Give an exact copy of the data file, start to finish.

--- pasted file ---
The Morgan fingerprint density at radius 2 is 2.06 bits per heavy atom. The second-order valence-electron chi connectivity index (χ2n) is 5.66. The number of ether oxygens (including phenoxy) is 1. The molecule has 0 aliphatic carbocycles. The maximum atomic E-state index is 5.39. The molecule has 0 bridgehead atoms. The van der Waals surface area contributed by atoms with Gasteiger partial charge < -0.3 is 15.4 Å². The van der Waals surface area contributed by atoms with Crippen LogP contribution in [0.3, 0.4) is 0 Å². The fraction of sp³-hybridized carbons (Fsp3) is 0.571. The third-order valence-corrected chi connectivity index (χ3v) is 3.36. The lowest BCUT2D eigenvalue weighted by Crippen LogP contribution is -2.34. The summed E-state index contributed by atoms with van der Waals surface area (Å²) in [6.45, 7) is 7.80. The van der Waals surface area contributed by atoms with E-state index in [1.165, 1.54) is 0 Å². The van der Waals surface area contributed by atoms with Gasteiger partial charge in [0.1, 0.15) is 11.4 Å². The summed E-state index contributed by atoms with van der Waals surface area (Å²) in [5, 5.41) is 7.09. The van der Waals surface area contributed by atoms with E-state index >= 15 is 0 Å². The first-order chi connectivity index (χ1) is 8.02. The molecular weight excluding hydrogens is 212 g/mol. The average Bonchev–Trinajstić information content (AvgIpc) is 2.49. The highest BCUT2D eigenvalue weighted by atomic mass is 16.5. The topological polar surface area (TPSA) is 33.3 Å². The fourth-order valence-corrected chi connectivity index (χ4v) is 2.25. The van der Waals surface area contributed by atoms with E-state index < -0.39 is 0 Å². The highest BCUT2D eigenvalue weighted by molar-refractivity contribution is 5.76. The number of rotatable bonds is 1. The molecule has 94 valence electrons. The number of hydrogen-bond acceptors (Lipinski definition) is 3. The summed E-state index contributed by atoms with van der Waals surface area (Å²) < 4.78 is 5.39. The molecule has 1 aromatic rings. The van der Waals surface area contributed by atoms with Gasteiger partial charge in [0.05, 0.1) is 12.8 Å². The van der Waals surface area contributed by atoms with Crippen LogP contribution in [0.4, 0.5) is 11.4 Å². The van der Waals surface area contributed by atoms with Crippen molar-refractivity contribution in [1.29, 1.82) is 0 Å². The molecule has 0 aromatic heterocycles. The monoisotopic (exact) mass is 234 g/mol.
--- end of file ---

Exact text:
The Morgan fingerprint density at radius 2 is 2.06 bits per heavy atom. The second-order valence-electron chi connectivity index (χ2n) is 5.66. The number of ether oxygens (including phenoxy) is 1. The molecule has 0 aliphatic carbocycles. The maximum atomic E-state index is 5.39. The molecule has 0 bridgehead atoms. The van der Waals surface area contributed by atoms with Gasteiger partial charge < -0.3 is 15.4 Å². The van der Waals surface area contributed by atoms with Crippen LogP contribution in [0.3, 0.4) is 0 Å². The fraction of sp³-hybridized carbons (Fsp3) is 0.571. The third-order valence-corrected chi connectivity index (χ3v) is 3.36. The lowest BCUT2D eigenvalue weighted by Crippen LogP contribution is -2.34. The summed E-state index contributed by atoms with van der Waals surface area (Å²) in [6.45, 7) is 7.80. The van der Waals surface area contributed by atoms with E-state index in [1.165, 1.54) is 0 Å². The van der Waals surface area contributed by atoms with Gasteiger partial charge in [0.1, 0.15) is 11.4 Å². The summed E-state index contributed by atoms with van der Waals surface area (Å²) in [5, 5.41) is 7.09. The van der Waals surface area contributed by atoms with E-state index >= 15 is 0 Å². The first-order chi connectivity index (χ1) is 8.02. The molecular weight excluding hydrogens is 212 g/mol. The average Bonchev–Trinajstić information content (AvgIpc) is 2.49. The highest BCUT2D eigenvalue weighted by atomic mass is 16.5. The topological polar surface area (TPSA) is 33.3 Å². The fourth-order valence-corrected chi connectivity index (χ4v) is 2.25. The van der Waals surface area contributed by atoms with E-state index < -0.39 is 0 Å². The highest BCUT2D eigenvalue weighted by molar-refractivity contribution is 5.76. The number of rotatable bonds is 1. The molecule has 94 valence electrons. The number of hydrogen-bond acceptors (Lipinski definition) is 3. The summed E-state index contributed by atoms with van der Waals surface area (Å²) < 4.78 is 5.39. The molecule has 1 aromatic rings. The van der Waals surface area contributed by atoms with Gasteiger partial charge in [0.05, 0.1) is 12.8 Å². The van der Waals surface area contributed by atoms with Crippen LogP contribution in [0.4, 0.5) is 11.4 Å². The van der Waals surface area contributed by atoms with Crippen molar-refractivity contribution in [1.29, 1.82) is 0 Å². The molecule has 0 aromatic heterocycles. The monoisotopic (exact) mass is 234 g/mol.